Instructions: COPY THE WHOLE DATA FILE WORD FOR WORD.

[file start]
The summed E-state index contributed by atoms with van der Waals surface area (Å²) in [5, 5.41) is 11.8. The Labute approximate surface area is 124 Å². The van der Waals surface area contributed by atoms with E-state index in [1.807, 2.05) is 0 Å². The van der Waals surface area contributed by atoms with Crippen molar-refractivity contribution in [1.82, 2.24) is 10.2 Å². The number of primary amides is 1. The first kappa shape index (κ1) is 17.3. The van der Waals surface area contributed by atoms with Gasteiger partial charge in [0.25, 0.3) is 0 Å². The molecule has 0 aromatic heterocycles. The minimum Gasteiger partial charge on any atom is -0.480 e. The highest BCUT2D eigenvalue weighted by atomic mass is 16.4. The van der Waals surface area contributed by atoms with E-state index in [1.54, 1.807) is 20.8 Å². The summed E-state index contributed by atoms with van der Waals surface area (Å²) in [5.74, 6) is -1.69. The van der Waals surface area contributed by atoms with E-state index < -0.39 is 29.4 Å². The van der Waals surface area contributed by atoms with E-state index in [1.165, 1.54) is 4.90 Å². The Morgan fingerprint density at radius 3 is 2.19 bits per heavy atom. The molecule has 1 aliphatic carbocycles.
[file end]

The summed E-state index contributed by atoms with van der Waals surface area (Å²) in [5, 5.41) is 11.8. The Labute approximate surface area is 124 Å². The van der Waals surface area contributed by atoms with E-state index in [1.807, 2.05) is 0 Å². The van der Waals surface area contributed by atoms with Crippen molar-refractivity contribution in [1.82, 2.24) is 10.2 Å². The number of primary amides is 1. The first kappa shape index (κ1) is 17.3. The van der Waals surface area contributed by atoms with Gasteiger partial charge in [0.25, 0.3) is 0 Å². The molecule has 0 aromatic heterocycles. The minimum Gasteiger partial charge on any atom is -0.480 e. The highest BCUT2D eigenvalue weighted by atomic mass is 16.4. The van der Waals surface area contributed by atoms with E-state index in [1.54, 1.807) is 20.8 Å². The summed E-state index contributed by atoms with van der Waals surface area (Å²) in [5.74, 6) is -1.69. The van der Waals surface area contributed by atoms with E-state index < -0.39 is 29.4 Å². The van der Waals surface area contributed by atoms with E-state index in [1.165, 1.54) is 4.90 Å². The Morgan fingerprint density at radius 3 is 2.19 bits per heavy atom. The molecule has 1 aliphatic carbocycles.